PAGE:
The Cook Islands consist of 15 islands scattered over an area of about 2 million square kilometers in the Pacific Ocean. The islands are a paradise.
A lot of people think the Pacific is filled with expensive islands and resorts. But that’s not true and a visit to the Cook Islands will prove that. Visiting these islands are pretty affordable compared to neighboring countries.
Rarotonga is the largest and most visited island. However, I would definitely advise you to visit a few islands while you are here since once you leave the main island, you have miles of beaches virtually to yourself!
This travel guide to the Cook Islands will give you suggested activities, costs, and everything else you need to plan your trip!
Note: The Cook Islands use the New Zealand dollar as their currency.
Table of Contents
Top 5 Things to See and Do in Cook Islands
1. Visit Aitutaki Island
2. Hike around Rarotonga
3. Watch a traditional dance show
4. Go diving
5. Hang out on Atiu
Other Things to See and Do in the Cook Islands
1. Take a fishing trip
The Cook Islands offer exceptional opportunities for deep-sea fishing. The currents, reefs, and submarine topography foster ideal conditions for wahoo, barracuda, dolphin fish, yellowfin and skipjack tuna, sailfish, marlin, and mahi-mahi. Expect to pay at least 200 NZD ($128 USD) per person, with lunch included.
2. Go kayaking
Kayaking is an easy and relaxed way to explore the sheltered lagoon around Rarotonga. The best place for kayaking on Rarotonga is around Muri Beach as the water is crystal clear and perfect for snorkeling. Kayak rentals cost 36 NZD ($23 USD) per day for a single and 47 NZD ($30 USD) for a double.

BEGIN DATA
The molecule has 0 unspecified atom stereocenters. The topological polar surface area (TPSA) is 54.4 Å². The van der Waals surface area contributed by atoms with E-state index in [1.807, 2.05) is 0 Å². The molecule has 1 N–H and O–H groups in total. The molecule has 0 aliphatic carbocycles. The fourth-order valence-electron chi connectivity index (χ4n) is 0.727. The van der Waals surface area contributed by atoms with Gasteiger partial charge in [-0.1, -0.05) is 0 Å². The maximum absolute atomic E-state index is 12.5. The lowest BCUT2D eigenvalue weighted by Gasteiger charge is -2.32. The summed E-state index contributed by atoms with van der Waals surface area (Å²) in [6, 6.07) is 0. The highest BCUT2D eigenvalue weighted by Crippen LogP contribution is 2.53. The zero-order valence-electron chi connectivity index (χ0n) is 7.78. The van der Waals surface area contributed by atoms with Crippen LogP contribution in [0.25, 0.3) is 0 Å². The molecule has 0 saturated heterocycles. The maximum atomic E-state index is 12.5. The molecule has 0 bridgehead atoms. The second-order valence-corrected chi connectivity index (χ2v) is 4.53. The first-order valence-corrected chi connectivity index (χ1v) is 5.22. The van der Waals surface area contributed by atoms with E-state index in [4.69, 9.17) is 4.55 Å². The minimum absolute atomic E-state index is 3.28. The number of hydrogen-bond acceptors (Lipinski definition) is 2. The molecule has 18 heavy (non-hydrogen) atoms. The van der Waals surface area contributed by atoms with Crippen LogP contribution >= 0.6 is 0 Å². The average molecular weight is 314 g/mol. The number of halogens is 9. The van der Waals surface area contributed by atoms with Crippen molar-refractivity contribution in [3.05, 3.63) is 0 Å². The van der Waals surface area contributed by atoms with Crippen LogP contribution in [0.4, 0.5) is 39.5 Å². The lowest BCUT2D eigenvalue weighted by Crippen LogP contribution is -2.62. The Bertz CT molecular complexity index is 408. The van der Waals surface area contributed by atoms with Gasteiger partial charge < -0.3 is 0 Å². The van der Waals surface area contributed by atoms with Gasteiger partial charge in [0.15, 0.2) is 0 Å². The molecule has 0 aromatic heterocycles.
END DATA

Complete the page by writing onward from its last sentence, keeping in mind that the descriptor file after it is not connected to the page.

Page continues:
3. Visit the Aitutaki Marine Research Center
This small research center works on marine restoration projects, including rehabilitating marine life like green sea turtles and giant clams. You can learn more about the center’s research work and see some of the marine life up close during a tour of the facility. Admission is free, though they run on donations.
4. Shop at Punanga Nui Market
This market in Rarotonga is the place to be on a Saturday morning. It’s filled with shops selling locally made handicrafts, jewelry, artwork, and even handmade ukeleles (they are popular here). Sample fresh fruit, baked goods, smoothies, and coffee as you shop. There’s usually live music here too.
5. Visit the Arai-Te-Tonga Marae
Not far from Raratgona are the ruins of an ancient royal court, dating to about 1250 AD, where tribal feasts were held. There is a 10-foot platform and large stone pillars, though most of the area is overgrown, but it’s a nice spot to soak up the historical atmosphere of the Cook Islands. It’s free to visit.
6. Go swimming at Papua (Wigmore’s) Waterfall
Papua Waterfall is the most popular waterfall in the Cook Islands. To get there, you have to take a quick hike from the trail starting on the eastern side of the abandoned Sheraton resort. Your reward is a stunning cascading waterfall with a refreshing swimming pool at its base (but note that this waterfall dries up in the dry season).
7. Take a food tour
Cook Islands Tours has a dinner tour, where you get to enjoy three courses in three different homes. You’ll get to meet the locals, listen to music, and eat lots of food. The 4.5-tour is about 99 NZD ($63 USD). You can also enjoy a homecooked meal or a cooking class with >EatWith, which pairs you with locals living in the Cook Islands.
8. See the sunset at Black Rock
Black Rock on the northwestern side of Raratonga is the most popular place to watch the sunset. The famed Black Rock forms a sharp contrast against the sunset sky, and if you manage to scramble to the top, you’ll get a sweeping view over the ocean.
8. Visit the island of Mauke
Mauke is one of the smallest islands in the Cook Islands, and its name translates to “The Place Where My Heart Rested.” This island covered in exotic flowers and greenery, and the locals here take pride in their elaborate gardens. Visit the colorful Ziona church to admire its carved coral, and go swimming in the freshwater pools of Vai Tango cave.